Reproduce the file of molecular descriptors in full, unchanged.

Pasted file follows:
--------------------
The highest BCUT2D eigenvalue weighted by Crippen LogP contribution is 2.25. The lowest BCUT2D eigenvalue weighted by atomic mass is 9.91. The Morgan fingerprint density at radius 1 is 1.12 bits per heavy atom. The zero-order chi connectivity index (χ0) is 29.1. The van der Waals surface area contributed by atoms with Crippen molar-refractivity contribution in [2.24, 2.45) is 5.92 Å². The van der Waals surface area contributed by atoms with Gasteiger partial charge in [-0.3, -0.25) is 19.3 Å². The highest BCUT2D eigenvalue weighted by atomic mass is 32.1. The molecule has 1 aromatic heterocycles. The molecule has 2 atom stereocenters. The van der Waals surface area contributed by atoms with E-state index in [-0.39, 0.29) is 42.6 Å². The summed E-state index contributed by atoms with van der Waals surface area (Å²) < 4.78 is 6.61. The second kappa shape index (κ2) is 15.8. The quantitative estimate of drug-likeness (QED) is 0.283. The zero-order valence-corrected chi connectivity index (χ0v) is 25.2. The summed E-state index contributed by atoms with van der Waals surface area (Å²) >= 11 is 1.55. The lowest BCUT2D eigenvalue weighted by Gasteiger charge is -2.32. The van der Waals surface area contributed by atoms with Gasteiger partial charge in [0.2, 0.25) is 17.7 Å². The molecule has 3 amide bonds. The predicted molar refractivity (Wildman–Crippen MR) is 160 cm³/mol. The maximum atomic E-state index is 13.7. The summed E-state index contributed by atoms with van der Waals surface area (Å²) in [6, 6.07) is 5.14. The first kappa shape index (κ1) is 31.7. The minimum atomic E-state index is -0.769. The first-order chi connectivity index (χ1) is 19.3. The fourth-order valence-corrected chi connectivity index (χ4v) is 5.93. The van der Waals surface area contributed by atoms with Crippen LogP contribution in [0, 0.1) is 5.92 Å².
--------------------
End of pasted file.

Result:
The highest BCUT2D eigenvalue weighted by Crippen LogP contribution is 2.25. The lowest BCUT2D eigenvalue weighted by atomic mass is 9.91. The Morgan fingerprint density at radius 1 is 1.12 bits per heavy atom. The zero-order chi connectivity index (χ0) is 29.1. The van der Waals surface area contributed by atoms with Crippen molar-refractivity contribution in [2.24, 2.45) is 5.92 Å². The van der Waals surface area contributed by atoms with Gasteiger partial charge in [-0.3, -0.25) is 19.3 Å². The highest BCUT2D eigenvalue weighted by atomic mass is 32.1. The molecule has 1 aromatic heterocycles. The molecule has 2 atom stereocenters. The van der Waals surface area contributed by atoms with E-state index in [-0.39, 0.29) is 42.6 Å². The summed E-state index contributed by atoms with van der Waals surface area (Å²) < 4.78 is 6.61. The second kappa shape index (κ2) is 15.8. The quantitative estimate of drug-likeness (QED) is 0.283. The zero-order valence-corrected chi connectivity index (χ0v) is 25.2. The summed E-state index contributed by atoms with van der Waals surface area (Å²) >= 11 is 1.55. The lowest BCUT2D eigenvalue weighted by Gasteiger charge is -2.32. The van der Waals surface area contributed by atoms with Gasteiger partial charge in [0.2, 0.25) is 17.7 Å². The molecule has 3 amide bonds. The predicted molar refractivity (Wildman–Crippen MR) is 160 cm³/mol. The maximum atomic E-state index is 13.7. The summed E-state index contributed by atoms with van der Waals surface area (Å²) in [6, 6.07) is 5.14. The first kappa shape index (κ1) is 31.7. The minimum atomic E-state index is -0.769. The first-order chi connectivity index (χ1) is 19.3. The fourth-order valence-corrected chi connectivity index (χ4v) is 5.93. The van der Waals surface area contributed by atoms with Crippen LogP contribution in [0, 0.1) is 5.92 Å².